As each team demonstrated their vehicle, it became apparent that our team had a big chance of winning.  We were very confident that we would get at at least one object, and our vehicle was the lightest one.  The team with the lightest vehicle would score the most points in terms of weight.  But for object retrieval, no team retrieved more than one object.  It was either one or zero.  If our vehicle grabbed even one object, we would be in first place for vehicle performance.  When it became our team’s turn to demo, our vehicle worked exactly the way we wanted it to.  We grabbed one.  We went on the grab another, but due to us failing to aim the vehicle properly, we failed to grab a second.  But it didn’t matter, we were in the lead in points.  Since no team grabbed more than one, we placed first in terms of vehicle performance.  We had a chance to win.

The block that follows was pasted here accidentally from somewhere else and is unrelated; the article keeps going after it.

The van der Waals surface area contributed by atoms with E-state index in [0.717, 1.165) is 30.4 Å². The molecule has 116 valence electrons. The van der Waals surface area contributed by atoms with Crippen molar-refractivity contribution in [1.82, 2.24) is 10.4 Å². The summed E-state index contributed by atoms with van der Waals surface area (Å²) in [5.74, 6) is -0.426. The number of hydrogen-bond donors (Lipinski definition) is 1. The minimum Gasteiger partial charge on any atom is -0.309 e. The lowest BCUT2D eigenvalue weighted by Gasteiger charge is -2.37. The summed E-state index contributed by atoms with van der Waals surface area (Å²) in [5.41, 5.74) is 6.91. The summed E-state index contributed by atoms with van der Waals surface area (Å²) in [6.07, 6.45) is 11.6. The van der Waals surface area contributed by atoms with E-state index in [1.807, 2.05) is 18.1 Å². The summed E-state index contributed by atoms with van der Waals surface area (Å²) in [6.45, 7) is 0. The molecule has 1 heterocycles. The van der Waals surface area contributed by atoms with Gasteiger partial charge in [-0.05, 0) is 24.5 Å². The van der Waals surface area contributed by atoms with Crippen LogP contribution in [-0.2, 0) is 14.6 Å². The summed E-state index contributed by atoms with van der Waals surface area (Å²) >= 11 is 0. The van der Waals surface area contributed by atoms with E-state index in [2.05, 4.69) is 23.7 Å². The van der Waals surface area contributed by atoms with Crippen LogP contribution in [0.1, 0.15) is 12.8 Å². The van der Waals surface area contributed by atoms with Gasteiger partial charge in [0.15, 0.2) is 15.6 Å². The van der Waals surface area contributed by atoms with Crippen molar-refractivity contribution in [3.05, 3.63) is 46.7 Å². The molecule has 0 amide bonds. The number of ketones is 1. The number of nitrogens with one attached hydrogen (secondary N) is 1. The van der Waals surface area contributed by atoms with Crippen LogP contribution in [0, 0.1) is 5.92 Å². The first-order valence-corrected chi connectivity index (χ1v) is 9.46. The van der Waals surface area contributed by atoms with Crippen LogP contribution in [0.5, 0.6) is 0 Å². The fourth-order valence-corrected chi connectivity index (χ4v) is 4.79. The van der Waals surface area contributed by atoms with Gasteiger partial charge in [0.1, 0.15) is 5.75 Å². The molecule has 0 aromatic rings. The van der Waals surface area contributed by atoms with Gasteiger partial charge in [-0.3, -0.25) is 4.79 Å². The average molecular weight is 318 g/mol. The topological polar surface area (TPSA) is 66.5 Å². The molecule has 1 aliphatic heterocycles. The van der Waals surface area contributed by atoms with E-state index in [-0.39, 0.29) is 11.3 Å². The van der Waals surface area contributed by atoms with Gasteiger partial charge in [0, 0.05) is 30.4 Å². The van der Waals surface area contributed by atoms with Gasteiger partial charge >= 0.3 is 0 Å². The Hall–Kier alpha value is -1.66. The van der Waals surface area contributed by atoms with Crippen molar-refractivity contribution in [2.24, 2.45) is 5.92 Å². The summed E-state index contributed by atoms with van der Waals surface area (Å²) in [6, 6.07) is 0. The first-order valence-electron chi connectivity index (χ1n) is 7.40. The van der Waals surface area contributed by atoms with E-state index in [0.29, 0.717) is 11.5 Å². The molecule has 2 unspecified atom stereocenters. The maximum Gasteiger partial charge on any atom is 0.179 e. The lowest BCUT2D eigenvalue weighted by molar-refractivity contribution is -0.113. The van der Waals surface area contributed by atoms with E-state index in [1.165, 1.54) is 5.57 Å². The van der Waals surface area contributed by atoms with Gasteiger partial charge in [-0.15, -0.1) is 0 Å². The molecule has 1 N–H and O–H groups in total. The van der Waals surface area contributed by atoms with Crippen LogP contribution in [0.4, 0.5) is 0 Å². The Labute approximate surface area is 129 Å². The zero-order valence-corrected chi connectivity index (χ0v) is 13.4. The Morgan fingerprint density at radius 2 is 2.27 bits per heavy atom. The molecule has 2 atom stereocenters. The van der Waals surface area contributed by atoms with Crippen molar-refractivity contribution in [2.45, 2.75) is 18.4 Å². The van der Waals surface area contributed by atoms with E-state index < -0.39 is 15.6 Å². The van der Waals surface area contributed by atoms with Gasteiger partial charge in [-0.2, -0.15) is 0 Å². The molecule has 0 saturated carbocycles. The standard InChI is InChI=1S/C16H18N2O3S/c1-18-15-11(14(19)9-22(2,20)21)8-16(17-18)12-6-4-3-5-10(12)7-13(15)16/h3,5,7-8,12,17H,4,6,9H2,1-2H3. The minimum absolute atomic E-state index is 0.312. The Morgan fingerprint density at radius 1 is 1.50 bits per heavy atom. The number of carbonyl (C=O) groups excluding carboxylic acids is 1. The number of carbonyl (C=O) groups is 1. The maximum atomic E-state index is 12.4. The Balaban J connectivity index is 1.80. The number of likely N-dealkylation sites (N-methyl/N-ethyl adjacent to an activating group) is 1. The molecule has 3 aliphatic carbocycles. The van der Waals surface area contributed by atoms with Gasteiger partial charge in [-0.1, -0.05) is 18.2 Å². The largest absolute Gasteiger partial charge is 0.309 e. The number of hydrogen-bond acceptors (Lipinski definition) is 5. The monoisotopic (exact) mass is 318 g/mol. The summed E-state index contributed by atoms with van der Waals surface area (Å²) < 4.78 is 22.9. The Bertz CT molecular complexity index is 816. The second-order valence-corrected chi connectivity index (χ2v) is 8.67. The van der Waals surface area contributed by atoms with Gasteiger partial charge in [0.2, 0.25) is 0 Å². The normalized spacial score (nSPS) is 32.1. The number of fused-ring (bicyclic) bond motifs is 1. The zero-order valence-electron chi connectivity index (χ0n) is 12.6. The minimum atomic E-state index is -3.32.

After the officials calculated the totals of all the scores, my team placed first out of twelve teams!  The best part about this is that even though we did zero preparation, we came out on top because we executed our design strategy better than the other teams.  We made use of the testing time to make sure our project actually worked.  It seemed like a lot of the projects weren’t tested that thoroughly, but that might have to do with the intense time pressure and a complex design.  The lack of pressure to win allowed us to perform so much better.